November 14, 2023

Review: The Spirit Bares Its Teeth

The Spirit Bares Its Teeth The Spirit Bares Its Teeth by Andrew Joseph White
My rating: 4 of 5 stars

This medical horror/ghost story covers a period in British history (the Victorian era) that was frankly terrible. There was rampant misogyny, sexism, and medical experimentation, according to the foreward/afterward:

The Spirit Bares Its Teeth was inspired by Victorian England's sordid history of labeling certain people "ill" or "other" to justify cruelty against them. Threats of violence enforced strict social norms, often targeting women, queer and disabled people, and other marginalized folks.

While terrible things were done to all kinds of people deemed "unfit" by Victorian society, when it comes to medical experimentation, so much of that pain and hurt was inflicted on racial minorities in particular, and it would be incorrect not to acknowledge that.

This book has a content warning before you start, and it needs one. There is a lot of medical/surgical/supernatural gore in this story, so if you're sensitive to that kind of thing, it's better to skip this book. (This was also the case with the author's previous novel, Hell Followed With Us, but I found both books to be worth reading despite this.)

The protagonist here is Silas/Gloria Bell, the trans son of a family who is trying to marry him off against his will (as was done in those days). This alternate history postulates that sixty years previously, the Veil between the realm of the living and the dead thinned to the point where it could be seen and opened by certain people: men and women born with violet eyes. The Royal Speaker Society has taken control of these people and their powers, and women have been banned from doing spirit-work altogether (as soon as they were found to be superior at the job, a law was passed by Parliament to restrict it to men only). But violet-eyed daughters are highly prized by the Society for breeding further Speakers (yeah, Victorian England was just a nasty-ass place), and as our story opens, Silas is attending his brother's wedding and being informed by his parents that he will soon be engaged as well.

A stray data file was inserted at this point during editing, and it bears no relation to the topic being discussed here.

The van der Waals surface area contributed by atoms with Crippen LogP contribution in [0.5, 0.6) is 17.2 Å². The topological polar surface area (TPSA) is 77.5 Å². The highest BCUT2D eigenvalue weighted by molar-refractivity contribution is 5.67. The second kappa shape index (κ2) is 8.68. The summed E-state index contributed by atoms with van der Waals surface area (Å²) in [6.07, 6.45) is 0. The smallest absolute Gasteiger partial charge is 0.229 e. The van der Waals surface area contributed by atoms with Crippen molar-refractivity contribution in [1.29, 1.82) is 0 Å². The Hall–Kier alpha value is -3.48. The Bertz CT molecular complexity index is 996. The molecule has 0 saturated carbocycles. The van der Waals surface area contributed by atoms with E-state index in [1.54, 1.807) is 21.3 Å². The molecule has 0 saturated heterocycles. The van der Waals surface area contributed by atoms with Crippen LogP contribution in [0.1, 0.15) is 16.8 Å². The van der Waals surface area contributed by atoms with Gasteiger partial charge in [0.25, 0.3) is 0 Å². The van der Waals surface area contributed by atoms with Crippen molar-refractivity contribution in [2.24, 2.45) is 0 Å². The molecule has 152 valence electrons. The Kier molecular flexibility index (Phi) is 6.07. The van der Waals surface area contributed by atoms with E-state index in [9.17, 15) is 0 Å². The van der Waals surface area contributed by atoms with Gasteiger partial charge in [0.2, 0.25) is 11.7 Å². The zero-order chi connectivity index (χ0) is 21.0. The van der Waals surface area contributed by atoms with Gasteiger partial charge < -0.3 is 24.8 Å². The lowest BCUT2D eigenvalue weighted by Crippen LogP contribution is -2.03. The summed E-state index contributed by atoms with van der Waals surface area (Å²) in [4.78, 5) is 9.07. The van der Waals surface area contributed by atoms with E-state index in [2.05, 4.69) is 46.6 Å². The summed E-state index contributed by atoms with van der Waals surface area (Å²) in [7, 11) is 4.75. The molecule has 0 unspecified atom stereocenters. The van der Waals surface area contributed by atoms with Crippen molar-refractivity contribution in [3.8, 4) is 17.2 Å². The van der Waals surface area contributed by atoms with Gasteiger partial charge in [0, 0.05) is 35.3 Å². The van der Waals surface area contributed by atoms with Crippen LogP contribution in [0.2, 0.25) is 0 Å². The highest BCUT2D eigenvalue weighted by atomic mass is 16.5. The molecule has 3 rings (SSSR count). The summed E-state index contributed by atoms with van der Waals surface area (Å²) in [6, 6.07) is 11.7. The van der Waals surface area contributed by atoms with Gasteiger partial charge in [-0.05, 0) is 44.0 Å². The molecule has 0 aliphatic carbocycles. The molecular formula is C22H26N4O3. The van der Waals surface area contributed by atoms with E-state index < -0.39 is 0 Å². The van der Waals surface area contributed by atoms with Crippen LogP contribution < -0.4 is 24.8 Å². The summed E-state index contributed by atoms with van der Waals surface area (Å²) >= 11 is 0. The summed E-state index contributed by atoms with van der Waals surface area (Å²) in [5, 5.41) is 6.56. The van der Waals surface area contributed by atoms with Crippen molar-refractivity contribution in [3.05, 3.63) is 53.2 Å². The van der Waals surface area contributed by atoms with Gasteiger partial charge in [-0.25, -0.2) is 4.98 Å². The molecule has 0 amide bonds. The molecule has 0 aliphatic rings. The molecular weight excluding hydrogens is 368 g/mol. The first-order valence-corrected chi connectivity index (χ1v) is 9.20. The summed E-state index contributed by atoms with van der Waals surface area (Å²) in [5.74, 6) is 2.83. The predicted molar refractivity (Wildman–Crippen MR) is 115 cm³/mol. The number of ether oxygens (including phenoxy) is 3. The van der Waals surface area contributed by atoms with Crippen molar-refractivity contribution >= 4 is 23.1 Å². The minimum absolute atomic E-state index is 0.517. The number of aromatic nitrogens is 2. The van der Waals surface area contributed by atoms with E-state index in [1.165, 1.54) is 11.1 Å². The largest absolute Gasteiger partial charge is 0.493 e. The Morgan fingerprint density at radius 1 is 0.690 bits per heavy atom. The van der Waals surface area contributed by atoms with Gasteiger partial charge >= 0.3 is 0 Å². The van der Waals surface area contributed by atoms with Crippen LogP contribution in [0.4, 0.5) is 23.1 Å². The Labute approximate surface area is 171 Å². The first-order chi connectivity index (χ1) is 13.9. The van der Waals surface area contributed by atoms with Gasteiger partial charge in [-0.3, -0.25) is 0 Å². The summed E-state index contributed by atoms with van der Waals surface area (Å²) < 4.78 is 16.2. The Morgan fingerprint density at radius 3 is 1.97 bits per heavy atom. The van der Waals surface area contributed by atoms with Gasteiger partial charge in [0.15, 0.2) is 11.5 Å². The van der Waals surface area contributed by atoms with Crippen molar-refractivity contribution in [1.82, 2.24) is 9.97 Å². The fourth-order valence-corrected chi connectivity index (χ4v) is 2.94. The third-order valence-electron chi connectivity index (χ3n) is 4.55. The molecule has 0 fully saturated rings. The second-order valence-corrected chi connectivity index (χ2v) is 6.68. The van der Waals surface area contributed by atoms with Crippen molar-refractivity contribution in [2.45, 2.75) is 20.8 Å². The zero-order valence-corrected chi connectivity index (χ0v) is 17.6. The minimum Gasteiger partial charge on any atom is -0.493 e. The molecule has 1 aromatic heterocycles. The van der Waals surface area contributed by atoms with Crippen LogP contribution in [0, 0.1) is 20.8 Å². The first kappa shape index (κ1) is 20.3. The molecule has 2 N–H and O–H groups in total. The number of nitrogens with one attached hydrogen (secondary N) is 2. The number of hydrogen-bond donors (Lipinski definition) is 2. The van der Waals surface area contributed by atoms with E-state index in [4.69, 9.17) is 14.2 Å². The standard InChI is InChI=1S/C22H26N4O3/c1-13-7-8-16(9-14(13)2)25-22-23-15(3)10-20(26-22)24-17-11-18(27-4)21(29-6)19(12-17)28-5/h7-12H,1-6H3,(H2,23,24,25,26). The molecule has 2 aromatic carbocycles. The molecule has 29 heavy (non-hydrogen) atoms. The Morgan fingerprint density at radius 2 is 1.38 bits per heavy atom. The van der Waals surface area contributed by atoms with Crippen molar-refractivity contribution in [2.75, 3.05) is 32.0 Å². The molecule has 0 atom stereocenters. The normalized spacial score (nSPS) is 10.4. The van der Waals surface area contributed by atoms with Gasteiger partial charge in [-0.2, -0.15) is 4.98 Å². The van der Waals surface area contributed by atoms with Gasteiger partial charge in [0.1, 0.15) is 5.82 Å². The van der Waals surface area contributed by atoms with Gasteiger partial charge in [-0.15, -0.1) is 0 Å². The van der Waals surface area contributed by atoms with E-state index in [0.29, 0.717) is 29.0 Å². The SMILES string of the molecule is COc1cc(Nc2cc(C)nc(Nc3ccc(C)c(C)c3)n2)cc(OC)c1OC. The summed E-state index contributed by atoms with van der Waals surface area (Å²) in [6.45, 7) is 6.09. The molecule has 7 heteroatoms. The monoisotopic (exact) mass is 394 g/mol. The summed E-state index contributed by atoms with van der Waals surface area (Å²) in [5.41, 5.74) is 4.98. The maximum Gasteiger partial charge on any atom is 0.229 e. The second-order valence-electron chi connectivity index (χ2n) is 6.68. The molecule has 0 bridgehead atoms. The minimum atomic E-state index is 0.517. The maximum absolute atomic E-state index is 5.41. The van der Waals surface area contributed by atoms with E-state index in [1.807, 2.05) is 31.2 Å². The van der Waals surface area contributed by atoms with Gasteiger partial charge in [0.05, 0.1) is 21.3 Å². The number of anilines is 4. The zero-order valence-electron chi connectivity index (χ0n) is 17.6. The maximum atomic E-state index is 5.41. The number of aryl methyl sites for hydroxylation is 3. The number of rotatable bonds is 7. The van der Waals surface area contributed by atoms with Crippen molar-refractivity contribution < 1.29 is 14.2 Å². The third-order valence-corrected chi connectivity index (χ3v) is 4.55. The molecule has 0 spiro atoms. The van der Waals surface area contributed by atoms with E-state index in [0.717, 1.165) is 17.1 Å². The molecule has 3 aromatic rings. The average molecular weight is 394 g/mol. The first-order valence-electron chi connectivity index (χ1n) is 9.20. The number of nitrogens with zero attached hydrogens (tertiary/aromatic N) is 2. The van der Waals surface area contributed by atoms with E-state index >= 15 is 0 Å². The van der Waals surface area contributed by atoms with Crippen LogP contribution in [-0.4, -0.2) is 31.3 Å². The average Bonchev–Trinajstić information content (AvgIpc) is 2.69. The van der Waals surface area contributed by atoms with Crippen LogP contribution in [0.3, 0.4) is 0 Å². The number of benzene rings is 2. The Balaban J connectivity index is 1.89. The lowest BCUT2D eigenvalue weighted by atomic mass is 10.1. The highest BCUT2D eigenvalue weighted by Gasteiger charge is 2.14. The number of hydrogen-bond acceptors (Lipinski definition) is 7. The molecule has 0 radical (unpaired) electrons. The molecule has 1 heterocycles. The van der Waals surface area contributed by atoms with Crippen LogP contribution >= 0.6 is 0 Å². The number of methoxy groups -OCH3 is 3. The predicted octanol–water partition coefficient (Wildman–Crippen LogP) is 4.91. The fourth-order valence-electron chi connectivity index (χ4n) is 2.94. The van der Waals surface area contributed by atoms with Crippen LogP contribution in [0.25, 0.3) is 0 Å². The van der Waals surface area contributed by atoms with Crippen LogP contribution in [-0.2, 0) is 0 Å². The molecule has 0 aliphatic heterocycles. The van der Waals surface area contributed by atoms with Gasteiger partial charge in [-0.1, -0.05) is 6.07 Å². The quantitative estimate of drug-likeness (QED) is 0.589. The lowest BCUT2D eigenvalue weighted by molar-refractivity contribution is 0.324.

Silas/Gloria is autistic, and this seems to be an accurate and sensitive characterization. He has trouble interacting with people, but has a razor-sharp mind when it comes to solving problems and performing surgery (which he has been teaching himself, dissecting various deceased farm animals; he has also been aided and educated in medicine by his older brother George). (This is also where the content warnings come in, as Silas performs surgeries on various characters, including a Caesarian section/abortion on a young woman who has been raped.) He tries to run away to escape his fate, but is caught and sent to Braxton's Finishing School and Sanitorium, a horrorshow of a place for people like him deemed "Veil-sick" (actually, anybody rebelling against the suffocating societal norms and the Royal Speaker Society's rules). There he will be "cured" and trained to be an obedient wife.

The mystery and horror of the plot is what is happening at Braxton's to people like Silas. He meets the person his parents were trying to force him to marry, only to discover this person is trans like himself; her name is Daphne. They end up falling for each other. This relationship feels really sudden and a bit forced, which is the only nitpick I have about the book; but at the same time, I can understand Silas's surprise and elation and finding someone like him. There are also scenes of physical torture (strangling) at the hands of the Braxton Headmaster, who is trying to force Silas's masculinity out of him.

The last third of the book gets more into the horror/ghost story, but the real horror lies in the misogynist and repressive people around Silas. He and Daphne do manage to make their escape, however, and bring down the Braxton school and its terrible Headmaster. This is a harrowing story in spots, but it speaks to people learning to accept who they are and fighting for their right to exist as themselves. That is a universal theme, and unfortunately it is even more applicable to the world today.

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